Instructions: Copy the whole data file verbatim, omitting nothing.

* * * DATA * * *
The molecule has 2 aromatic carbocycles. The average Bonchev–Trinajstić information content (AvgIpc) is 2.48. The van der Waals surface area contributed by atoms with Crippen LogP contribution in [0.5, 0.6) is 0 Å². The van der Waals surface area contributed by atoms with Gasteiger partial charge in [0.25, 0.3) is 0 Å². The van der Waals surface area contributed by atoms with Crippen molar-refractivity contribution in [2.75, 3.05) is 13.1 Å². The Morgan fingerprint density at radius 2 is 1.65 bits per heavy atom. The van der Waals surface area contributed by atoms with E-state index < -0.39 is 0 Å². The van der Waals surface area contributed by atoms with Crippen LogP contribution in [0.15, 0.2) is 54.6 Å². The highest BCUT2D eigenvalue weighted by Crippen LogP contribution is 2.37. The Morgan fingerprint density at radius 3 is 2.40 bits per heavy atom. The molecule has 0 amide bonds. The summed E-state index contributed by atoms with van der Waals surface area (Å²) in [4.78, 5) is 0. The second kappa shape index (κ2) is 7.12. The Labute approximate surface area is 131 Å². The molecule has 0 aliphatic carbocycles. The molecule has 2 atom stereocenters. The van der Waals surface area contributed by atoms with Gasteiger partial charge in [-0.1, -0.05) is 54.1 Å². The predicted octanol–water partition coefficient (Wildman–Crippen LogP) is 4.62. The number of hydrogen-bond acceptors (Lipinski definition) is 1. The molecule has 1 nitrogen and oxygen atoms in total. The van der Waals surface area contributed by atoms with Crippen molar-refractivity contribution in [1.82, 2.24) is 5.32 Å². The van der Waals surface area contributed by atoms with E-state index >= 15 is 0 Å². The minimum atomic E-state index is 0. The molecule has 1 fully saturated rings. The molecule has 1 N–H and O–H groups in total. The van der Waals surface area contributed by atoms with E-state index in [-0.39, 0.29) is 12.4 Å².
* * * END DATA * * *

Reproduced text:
The molecule has 2 aromatic carbocycles. The average Bonchev–Trinajstić information content (AvgIpc) is 2.48. The van der Waals surface area contributed by atoms with Crippen LogP contribution in [0.5, 0.6) is 0 Å². The van der Waals surface area contributed by atoms with Gasteiger partial charge in [0.25, 0.3) is 0 Å². The van der Waals surface area contributed by atoms with Crippen molar-refractivity contribution in [2.75, 3.05) is 13.1 Å². The Morgan fingerprint density at radius 2 is 1.65 bits per heavy atom. The van der Waals surface area contributed by atoms with E-state index < -0.39 is 0 Å². The van der Waals surface area contributed by atoms with Crippen LogP contribution in [0.15, 0.2) is 54.6 Å². The highest BCUT2D eigenvalue weighted by Crippen LogP contribution is 2.37. The Morgan fingerprint density at radius 3 is 2.40 bits per heavy atom. The molecule has 0 amide bonds. The summed E-state index contributed by atoms with van der Waals surface area (Å²) in [4.78, 5) is 0. The second kappa shape index (κ2) is 7.12. The Labute approximate surface area is 131 Å². The molecule has 0 aliphatic carbocycles. The molecule has 2 atom stereocenters. The van der Waals surface area contributed by atoms with Gasteiger partial charge in [-0.1, -0.05) is 54.1 Å². The predicted octanol–water partition coefficient (Wildman–Crippen LogP) is 4.62. The number of hydrogen-bond acceptors (Lipinski definition) is 1. The molecule has 1 nitrogen and oxygen atoms in total. The van der Waals surface area contributed by atoms with Crippen molar-refractivity contribution in [1.82, 2.24) is 5.32 Å². The van der Waals surface area contributed by atoms with E-state index >= 15 is 0 Å². The minimum atomic E-state index is 0. The molecule has 1 fully saturated rings. The molecule has 1 N–H and O–H groups in total. The van der Waals surface area contributed by atoms with E-state index in [-0.39, 0.29) is 12.4 Å².